“I want to electrify Alpine to preserve its name for all eternity,” said Luca de Meo when he arrived in the Renault wheelhouse. Obviously there’s a lot to unpack there - not least the absolute certainty that the Alpine name will not survive for eternity - but the comment was apparently sufficient for the newly emboldened division to break out the rubber-handled spanners, and set to the A110 with the intention of replacing its 1.8-litre engine with an all-electric powertrain. The result is the A110 E-ternité - a ‘rolling laboratory’ which is said to point the way to an ambitious future.
We’ll get to the motor in a moment, but it’s worth pausing here to consider the concept’s other noteworthy feature: a ‘long-awaited’ open roof. Alpine says it wanted to give itself another challenge (although presumably the engineers were also keen to remove as much panel weight as possible) but the outcome, a removable section formed by two roof shells injected with recycled carbon, does make the A110 even cooler. Literally. Alpine says it has also been playing around with flax as an alternative skin in the some of the bodywork - which absolutely is about reducing mass.
This was a preoccupation because elsewhere the firm had to find room for 392kg of battery pack. The twelve modules were liberated from a Megane E-Tech, but required bespoke battery casings for squeeze them into the A110’s architecture. To achieve the optimum weight distribution, Alpine went with four at the front and eight at the back. Apparently these are positioned in ‘atypical’ fashion, which suggests the engineers have had to squeeze them to just about every available nook and cranny.
The result though, when mated to a 242hp rear-mounted electric motor, is 0-62mph in 4.5 seconds and a top speed of 155mph alongside a 261-mile range. That doesn’t seem too shabby at all from where we’re sitting - especially as Alpine concedes that, even with the additional savings achieved elsewhere, it has increased the car’s kerbweight by as much as 258kg. It even went to the trouble of adapting the A110’s dual-clutch transmission to work in conjunction with the new e-motor, using ‘clutches dimensioned to pass high torques’. Although it now only boasts two ratios where once there was seven.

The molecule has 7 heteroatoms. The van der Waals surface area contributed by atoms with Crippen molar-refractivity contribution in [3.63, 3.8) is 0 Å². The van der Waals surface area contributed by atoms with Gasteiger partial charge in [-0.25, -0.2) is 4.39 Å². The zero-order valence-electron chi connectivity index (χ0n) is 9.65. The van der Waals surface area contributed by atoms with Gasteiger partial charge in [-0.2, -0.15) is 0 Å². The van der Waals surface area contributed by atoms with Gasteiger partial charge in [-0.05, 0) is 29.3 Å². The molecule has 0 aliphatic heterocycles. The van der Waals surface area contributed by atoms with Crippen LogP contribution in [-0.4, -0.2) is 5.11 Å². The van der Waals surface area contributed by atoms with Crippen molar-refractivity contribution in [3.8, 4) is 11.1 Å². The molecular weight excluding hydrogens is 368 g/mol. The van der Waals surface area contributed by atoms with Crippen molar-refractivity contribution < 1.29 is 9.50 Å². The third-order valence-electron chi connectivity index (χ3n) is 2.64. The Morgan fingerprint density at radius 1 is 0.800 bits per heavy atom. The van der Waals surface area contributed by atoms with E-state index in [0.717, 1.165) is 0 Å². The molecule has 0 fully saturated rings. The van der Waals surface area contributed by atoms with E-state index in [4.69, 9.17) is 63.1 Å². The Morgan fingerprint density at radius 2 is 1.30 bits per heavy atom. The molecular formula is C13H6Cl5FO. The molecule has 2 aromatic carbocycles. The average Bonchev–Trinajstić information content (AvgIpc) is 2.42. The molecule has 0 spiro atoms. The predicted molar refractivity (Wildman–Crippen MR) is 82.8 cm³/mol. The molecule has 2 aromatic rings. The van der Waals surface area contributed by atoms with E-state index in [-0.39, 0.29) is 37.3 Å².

Elsewhere the manufacturer makes a point of highlighting the complexities of making the different electrical systems work together (i.e. the one you get as standard on the A110, and the one needed to deal with all the new gubbins). Apparently a single ECU was installed to ensure smooth transition between the two. It doesn’t go into commensurate detail about the chassis, but this too appears to have been overhauled - or ‘reinforced’ is probably the better description. Certainly the dampers are now courtesy of Ohlins, and the lower arm of the rear wishbone has been strengthened.
That suggests that Alpine are indeed using the E-ternité ‘to work on electrics in an exploratory way’, and the project doesn’t seem short of in-house innovation. Certainly it’s a fine effort for a first go in terms of conceiving what an electric A110 - and, indeed, the first electric Alpine, period - might look. Of course, it’s unlikely to bear much resemblance to the next-generation model currently being developed in loose partnership with Lotus. That will be a bespoke electric sports car, built on a more appropriate platform. But the firm has talked earnestly about maintaining its DNA come what may; the E-ternité suggests it is putting the time and effort into ensuring that comes true.
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